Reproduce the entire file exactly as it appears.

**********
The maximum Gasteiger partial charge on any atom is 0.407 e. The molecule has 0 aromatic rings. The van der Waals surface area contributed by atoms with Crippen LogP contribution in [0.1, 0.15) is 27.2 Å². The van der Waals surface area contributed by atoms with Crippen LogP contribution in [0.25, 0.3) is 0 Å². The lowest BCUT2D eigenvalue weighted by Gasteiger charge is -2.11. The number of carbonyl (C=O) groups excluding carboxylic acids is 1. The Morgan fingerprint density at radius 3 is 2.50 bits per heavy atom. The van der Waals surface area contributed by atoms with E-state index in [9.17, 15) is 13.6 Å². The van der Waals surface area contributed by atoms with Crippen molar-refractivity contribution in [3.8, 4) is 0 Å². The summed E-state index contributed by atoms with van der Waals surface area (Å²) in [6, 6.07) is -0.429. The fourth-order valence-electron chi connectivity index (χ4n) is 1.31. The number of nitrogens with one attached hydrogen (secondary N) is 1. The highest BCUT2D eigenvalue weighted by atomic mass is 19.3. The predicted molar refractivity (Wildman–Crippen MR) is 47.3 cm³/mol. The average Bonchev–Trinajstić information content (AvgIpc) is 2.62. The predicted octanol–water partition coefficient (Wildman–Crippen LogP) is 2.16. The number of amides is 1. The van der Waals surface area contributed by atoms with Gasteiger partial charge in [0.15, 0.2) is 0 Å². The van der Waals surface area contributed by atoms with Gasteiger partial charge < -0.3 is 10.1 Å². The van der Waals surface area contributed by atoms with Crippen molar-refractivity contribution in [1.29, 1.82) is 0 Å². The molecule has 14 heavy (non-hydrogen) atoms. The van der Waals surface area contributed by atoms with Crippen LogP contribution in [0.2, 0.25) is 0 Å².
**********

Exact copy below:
The maximum Gasteiger partial charge on any atom is 0.407 e. The molecule has 0 aromatic rings. The van der Waals surface area contributed by atoms with Crippen LogP contribution in [0.1, 0.15) is 27.2 Å². The van der Waals surface area contributed by atoms with Crippen LogP contribution in [0.25, 0.3) is 0 Å². The lowest BCUT2D eigenvalue weighted by Gasteiger charge is -2.11. The number of carbonyl (C=O) groups excluding carboxylic acids is 1. The Morgan fingerprint density at radius 3 is 2.50 bits per heavy atom. The van der Waals surface area contributed by atoms with E-state index in [9.17, 15) is 13.6 Å². The van der Waals surface area contributed by atoms with Crippen molar-refractivity contribution in [3.8, 4) is 0 Å². The summed E-state index contributed by atoms with van der Waals surface area (Å²) in [6, 6.07) is -0.429. The fourth-order valence-electron chi connectivity index (χ4n) is 1.31. The number of nitrogens with one attached hydrogen (secondary N) is 1. The highest BCUT2D eigenvalue weighted by atomic mass is 19.3. The predicted molar refractivity (Wildman–Crippen MR) is 47.3 cm³/mol. The average Bonchev–Trinajstić information content (AvgIpc) is 2.62. The predicted octanol–water partition coefficient (Wildman–Crippen LogP) is 2.16. The number of amides is 1. The van der Waals surface area contributed by atoms with Gasteiger partial charge in [0.15, 0.2) is 0 Å². The van der Waals surface area contributed by atoms with Gasteiger partial charge < -0.3 is 10.1 Å². The van der Waals surface area contributed by atoms with Crippen molar-refractivity contribution in [1.29, 1.82) is 0 Å². The molecule has 14 heavy (non-hydrogen) atoms. The van der Waals surface area contributed by atoms with Crippen LogP contribution in [0.2, 0.25) is 0 Å².